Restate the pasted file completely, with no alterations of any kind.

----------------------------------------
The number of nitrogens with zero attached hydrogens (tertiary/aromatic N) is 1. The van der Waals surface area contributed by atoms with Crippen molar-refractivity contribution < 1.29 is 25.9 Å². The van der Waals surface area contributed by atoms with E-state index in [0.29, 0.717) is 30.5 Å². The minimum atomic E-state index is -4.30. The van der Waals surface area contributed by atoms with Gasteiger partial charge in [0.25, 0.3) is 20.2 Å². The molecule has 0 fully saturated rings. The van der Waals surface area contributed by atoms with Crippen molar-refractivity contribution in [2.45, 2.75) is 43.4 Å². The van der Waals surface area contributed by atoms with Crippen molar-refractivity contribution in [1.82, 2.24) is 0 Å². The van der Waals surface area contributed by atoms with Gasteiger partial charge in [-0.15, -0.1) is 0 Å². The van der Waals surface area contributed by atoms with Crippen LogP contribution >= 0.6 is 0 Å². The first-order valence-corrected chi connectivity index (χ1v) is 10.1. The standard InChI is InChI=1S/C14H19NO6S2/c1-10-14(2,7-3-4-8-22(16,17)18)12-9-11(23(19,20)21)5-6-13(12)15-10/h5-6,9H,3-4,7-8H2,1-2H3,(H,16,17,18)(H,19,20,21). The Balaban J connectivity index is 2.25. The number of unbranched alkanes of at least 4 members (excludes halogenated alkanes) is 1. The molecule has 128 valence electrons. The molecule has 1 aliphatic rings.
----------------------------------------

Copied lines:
The number of nitrogens with zero attached hydrogens (tertiary/aromatic N) is 1. The van der Waals surface area contributed by atoms with Crippen molar-refractivity contribution < 1.29 is 25.9 Å². The van der Waals surface area contributed by atoms with E-state index in [0.29, 0.717) is 30.5 Å². The minimum atomic E-state index is -4.30. The van der Waals surface area contributed by atoms with Gasteiger partial charge in [0.25, 0.3) is 20.2 Å². The molecule has 0 fully saturated rings. The van der Waals surface area contributed by atoms with Crippen molar-refractivity contribution in [2.45, 2.75) is 43.4 Å². The van der Waals surface area contributed by atoms with Crippen molar-refractivity contribution in [1.82, 2.24) is 0 Å². The van der Waals surface area contributed by atoms with Gasteiger partial charge in [-0.15, -0.1) is 0 Å². The van der Waals surface area contributed by atoms with Crippen LogP contribution >= 0.6 is 0 Å². The first-order valence-corrected chi connectivity index (χ1v) is 10.1. The standard InChI is InChI=1S/C14H19NO6S2/c1-10-14(2,7-3-4-8-22(16,17)18)12-9-11(23(19,20)21)5-6-13(12)15-10/h5-6,9H,3-4,7-8H2,1-2H3,(H,16,17,18)(H,19,20,21). The Balaban J connectivity index is 2.25. The number of unbranched alkanes of at least 4 members (excludes halogenated alkanes) is 1. The molecule has 128 valence electrons. The molecule has 1 aliphatic rings.